So, maybe I was a lousy softball player. I played! I survived!! Sometimes, when we stretch out of our comfort zone, that might be all we can say when it's over. But it's actually no small thing!

Monday, July 9, 2012

Answering the question: why not in verse?

As some of you have probably figured out, FALLING FOR YOU (coming from Simon Pulse January 2013) is my first published YA novel not written in verse.

Some readers haven't wanted to know - why? Why isn't this one written in a similar style to my other young adult novels?

Before I answer that question, a little backstory.

I've written four novels in verse:
(these are all stand-alone novels, by the way)

 If you've read one or two of my books and were hoping for more, I hope you'll check out the other ones already published. If you can't find them on the bookstore shelves, you can always ask them to order for you.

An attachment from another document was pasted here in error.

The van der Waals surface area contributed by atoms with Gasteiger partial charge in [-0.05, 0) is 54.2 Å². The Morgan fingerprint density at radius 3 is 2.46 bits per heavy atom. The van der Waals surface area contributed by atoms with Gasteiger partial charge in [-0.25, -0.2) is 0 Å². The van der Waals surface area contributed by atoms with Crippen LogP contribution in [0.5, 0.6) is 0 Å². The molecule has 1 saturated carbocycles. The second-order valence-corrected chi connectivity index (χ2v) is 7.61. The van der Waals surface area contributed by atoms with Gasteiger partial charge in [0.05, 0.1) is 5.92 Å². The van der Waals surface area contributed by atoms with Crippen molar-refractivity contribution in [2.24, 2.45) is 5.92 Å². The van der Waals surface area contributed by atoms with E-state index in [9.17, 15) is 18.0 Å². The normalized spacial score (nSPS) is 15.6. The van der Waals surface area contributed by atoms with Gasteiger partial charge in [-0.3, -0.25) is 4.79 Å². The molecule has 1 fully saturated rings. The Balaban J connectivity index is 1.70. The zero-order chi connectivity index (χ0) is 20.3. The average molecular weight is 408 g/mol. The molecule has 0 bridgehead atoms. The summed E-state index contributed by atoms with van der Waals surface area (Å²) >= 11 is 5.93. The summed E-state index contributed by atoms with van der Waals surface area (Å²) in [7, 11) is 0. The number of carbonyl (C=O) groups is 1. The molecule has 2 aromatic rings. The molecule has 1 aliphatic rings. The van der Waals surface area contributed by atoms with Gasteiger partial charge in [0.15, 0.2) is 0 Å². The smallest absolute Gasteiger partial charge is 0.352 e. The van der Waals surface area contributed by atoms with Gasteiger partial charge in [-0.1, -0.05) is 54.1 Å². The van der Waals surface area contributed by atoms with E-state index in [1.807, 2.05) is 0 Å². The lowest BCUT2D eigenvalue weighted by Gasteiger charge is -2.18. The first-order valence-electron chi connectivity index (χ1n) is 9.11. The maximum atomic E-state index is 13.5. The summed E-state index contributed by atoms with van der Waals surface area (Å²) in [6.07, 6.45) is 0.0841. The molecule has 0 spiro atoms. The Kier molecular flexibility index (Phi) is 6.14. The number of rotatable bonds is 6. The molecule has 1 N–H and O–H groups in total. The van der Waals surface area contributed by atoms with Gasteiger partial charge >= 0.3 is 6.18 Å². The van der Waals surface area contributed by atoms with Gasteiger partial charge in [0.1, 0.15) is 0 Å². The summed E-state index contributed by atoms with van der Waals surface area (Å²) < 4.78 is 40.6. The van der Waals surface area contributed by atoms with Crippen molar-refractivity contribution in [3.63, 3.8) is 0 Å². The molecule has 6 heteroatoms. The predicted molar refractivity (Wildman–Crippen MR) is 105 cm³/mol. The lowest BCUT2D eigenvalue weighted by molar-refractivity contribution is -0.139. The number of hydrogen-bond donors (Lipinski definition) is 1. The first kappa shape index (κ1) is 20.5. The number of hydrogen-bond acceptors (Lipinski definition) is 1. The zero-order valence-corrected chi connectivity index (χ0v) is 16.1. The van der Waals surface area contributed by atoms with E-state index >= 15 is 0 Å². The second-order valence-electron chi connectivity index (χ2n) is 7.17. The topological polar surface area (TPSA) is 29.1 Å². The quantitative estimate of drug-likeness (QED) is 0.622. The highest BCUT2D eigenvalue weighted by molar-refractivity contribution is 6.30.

With each of those books, the verse helped to create an atmosphere that I couldn't get with regular prose.

When I wrote my first YA novel, I HEART YOU, YOU HAUNT ME, I feel like the verse chose me rather than me choosing the verse. That's the way the story wanted to be told. I tried to fight it, honestly, because I was so scared of doing something different. But it was useless - the story poured out of me in verse and I finally decided to go with it and see what happened. And now, I'm so glad I did!